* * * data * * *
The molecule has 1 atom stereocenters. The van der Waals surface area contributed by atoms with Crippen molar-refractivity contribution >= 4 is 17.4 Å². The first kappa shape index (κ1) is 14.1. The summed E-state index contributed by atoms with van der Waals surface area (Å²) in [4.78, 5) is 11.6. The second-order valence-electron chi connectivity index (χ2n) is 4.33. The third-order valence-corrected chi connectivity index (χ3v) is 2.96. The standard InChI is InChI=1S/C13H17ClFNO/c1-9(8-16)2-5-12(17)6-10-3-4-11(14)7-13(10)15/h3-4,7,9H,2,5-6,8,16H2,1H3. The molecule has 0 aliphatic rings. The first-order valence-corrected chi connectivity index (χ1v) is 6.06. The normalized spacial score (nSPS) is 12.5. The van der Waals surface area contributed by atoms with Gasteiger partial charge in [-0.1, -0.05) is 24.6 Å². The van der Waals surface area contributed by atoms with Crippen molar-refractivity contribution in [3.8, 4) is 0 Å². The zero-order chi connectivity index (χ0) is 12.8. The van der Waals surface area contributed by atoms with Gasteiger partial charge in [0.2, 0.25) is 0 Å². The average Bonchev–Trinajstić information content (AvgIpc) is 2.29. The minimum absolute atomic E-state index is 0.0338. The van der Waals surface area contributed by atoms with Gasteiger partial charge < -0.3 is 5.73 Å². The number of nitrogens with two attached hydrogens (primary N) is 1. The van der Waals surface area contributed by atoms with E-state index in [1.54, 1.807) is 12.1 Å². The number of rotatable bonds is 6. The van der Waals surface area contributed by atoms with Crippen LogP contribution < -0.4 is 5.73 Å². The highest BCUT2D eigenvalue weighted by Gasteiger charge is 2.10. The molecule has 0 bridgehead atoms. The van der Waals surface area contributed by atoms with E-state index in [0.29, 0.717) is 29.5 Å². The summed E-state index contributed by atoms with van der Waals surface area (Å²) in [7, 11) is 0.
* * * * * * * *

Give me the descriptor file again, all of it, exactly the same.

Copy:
The molecule has 1 atom stereocenters. The van der Waals surface area contributed by atoms with Crippen molar-refractivity contribution >= 4 is 17.4 Å². The first kappa shape index (κ1) is 14.1. The summed E-state index contributed by atoms with van der Waals surface area (Å²) in [4.78, 5) is 11.6. The second-order valence-electron chi connectivity index (χ2n) is 4.33. The third-order valence-corrected chi connectivity index (χ3v) is 2.96. The standard InChI is InChI=1S/C13H17ClFNO/c1-9(8-16)2-5-12(17)6-10-3-4-11(14)7-13(10)15/h3-4,7,9H,2,5-6,8,16H2,1H3. The molecule has 0 aliphatic rings. The first-order valence-corrected chi connectivity index (χ1v) is 6.06. The normalized spacial score (nSPS) is 12.5. The van der Waals surface area contributed by atoms with Gasteiger partial charge in [-0.1, -0.05) is 24.6 Å². The van der Waals surface area contributed by atoms with Crippen molar-refractivity contribution in [3.8, 4) is 0 Å². The zero-order chi connectivity index (χ0) is 12.8. The van der Waals surface area contributed by atoms with Gasteiger partial charge in [0.2, 0.25) is 0 Å². The average Bonchev–Trinajstić information content (AvgIpc) is 2.29. The minimum absolute atomic E-state index is 0.0338. The van der Waals surface area contributed by atoms with Gasteiger partial charge < -0.3 is 5.73 Å². The number of nitrogens with two attached hydrogens (primary N) is 1. The van der Waals surface area contributed by atoms with E-state index in [1.54, 1.807) is 12.1 Å². The number of rotatable bonds is 6. The van der Waals surface area contributed by atoms with Crippen LogP contribution < -0.4 is 5.73 Å². The highest BCUT2D eigenvalue weighted by Gasteiger charge is 2.10. The molecule has 0 bridgehead atoms. The van der Waals surface area contributed by atoms with E-state index in [0.29, 0.717) is 29.5 Å². The summed E-state index contributed by atoms with van der Waals surface area (Å²) in [7, 11) is 0.